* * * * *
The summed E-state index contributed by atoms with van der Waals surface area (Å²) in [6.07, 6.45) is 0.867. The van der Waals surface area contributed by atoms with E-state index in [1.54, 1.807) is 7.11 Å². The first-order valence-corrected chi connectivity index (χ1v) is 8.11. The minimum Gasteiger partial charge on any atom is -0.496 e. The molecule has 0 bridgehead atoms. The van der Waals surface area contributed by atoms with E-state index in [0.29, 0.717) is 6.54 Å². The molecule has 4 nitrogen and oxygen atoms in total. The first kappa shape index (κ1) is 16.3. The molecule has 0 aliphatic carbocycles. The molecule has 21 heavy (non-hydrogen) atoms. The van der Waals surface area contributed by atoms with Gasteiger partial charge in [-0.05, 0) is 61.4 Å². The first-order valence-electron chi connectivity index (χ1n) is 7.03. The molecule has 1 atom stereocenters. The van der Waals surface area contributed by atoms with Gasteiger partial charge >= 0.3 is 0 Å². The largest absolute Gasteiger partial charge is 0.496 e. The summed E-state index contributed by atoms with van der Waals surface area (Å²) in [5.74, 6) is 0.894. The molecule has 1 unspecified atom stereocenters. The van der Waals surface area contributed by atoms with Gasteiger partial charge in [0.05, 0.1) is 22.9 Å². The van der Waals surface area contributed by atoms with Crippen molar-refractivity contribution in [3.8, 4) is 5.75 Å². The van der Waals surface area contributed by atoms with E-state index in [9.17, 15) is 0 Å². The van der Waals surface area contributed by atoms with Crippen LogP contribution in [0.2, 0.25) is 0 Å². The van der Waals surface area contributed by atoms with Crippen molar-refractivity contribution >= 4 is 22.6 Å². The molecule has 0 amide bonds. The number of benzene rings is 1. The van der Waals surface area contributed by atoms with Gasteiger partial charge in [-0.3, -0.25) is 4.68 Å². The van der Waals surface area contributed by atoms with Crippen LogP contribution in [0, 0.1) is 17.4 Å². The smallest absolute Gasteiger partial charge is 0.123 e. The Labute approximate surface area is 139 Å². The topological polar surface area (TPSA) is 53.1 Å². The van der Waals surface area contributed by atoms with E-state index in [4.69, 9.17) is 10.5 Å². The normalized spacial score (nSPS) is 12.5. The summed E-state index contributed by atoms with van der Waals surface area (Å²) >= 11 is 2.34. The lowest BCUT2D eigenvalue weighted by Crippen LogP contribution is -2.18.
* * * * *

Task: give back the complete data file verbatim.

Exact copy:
The summed E-state index contributed by atoms with van der Waals surface area (Å²) in [6.07, 6.45) is 0.867. The van der Waals surface area contributed by atoms with E-state index in [1.54, 1.807) is 7.11 Å². The first-order valence-corrected chi connectivity index (χ1v) is 8.11. The minimum Gasteiger partial charge on any atom is -0.496 e. The molecule has 0 bridgehead atoms. The van der Waals surface area contributed by atoms with E-state index in [0.29, 0.717) is 6.54 Å². The molecule has 4 nitrogen and oxygen atoms in total. The first kappa shape index (κ1) is 16.3. The molecule has 0 aliphatic carbocycles. The molecule has 21 heavy (non-hydrogen) atoms. The van der Waals surface area contributed by atoms with Gasteiger partial charge in [-0.05, 0) is 61.4 Å². The first-order valence-electron chi connectivity index (χ1n) is 7.03. The molecule has 1 atom stereocenters. The van der Waals surface area contributed by atoms with Gasteiger partial charge >= 0.3 is 0 Å². The largest absolute Gasteiger partial charge is 0.496 e. The summed E-state index contributed by atoms with van der Waals surface area (Å²) in [5.74, 6) is 0.894. The molecule has 1 unspecified atom stereocenters. The van der Waals surface area contributed by atoms with Gasteiger partial charge in [0.05, 0.1) is 22.9 Å². The van der Waals surface area contributed by atoms with Crippen molar-refractivity contribution in [3.8, 4) is 5.75 Å². The van der Waals surface area contributed by atoms with E-state index in [9.17, 15) is 0 Å². The van der Waals surface area contributed by atoms with Crippen LogP contribution in [0.2, 0.25) is 0 Å². The van der Waals surface area contributed by atoms with Crippen molar-refractivity contribution >= 4 is 22.6 Å². The molecule has 0 amide bonds. The number of benzene rings is 1. The van der Waals surface area contributed by atoms with Gasteiger partial charge in [-0.3, -0.25) is 4.68 Å². The van der Waals surface area contributed by atoms with Crippen LogP contribution in [0, 0.1) is 17.4 Å². The smallest absolute Gasteiger partial charge is 0.123 e. The Labute approximate surface area is 139 Å². The topological polar surface area (TPSA) is 53.1 Å². The van der Waals surface area contributed by atoms with E-state index in [4.69, 9.17) is 10.5 Å². The normalized spacial score (nSPS) is 12.5. The summed E-state index contributed by atoms with van der Waals surface area (Å²) >= 11 is 2.34. The lowest BCUT2D eigenvalue weighted by Crippen LogP contribution is -2.18.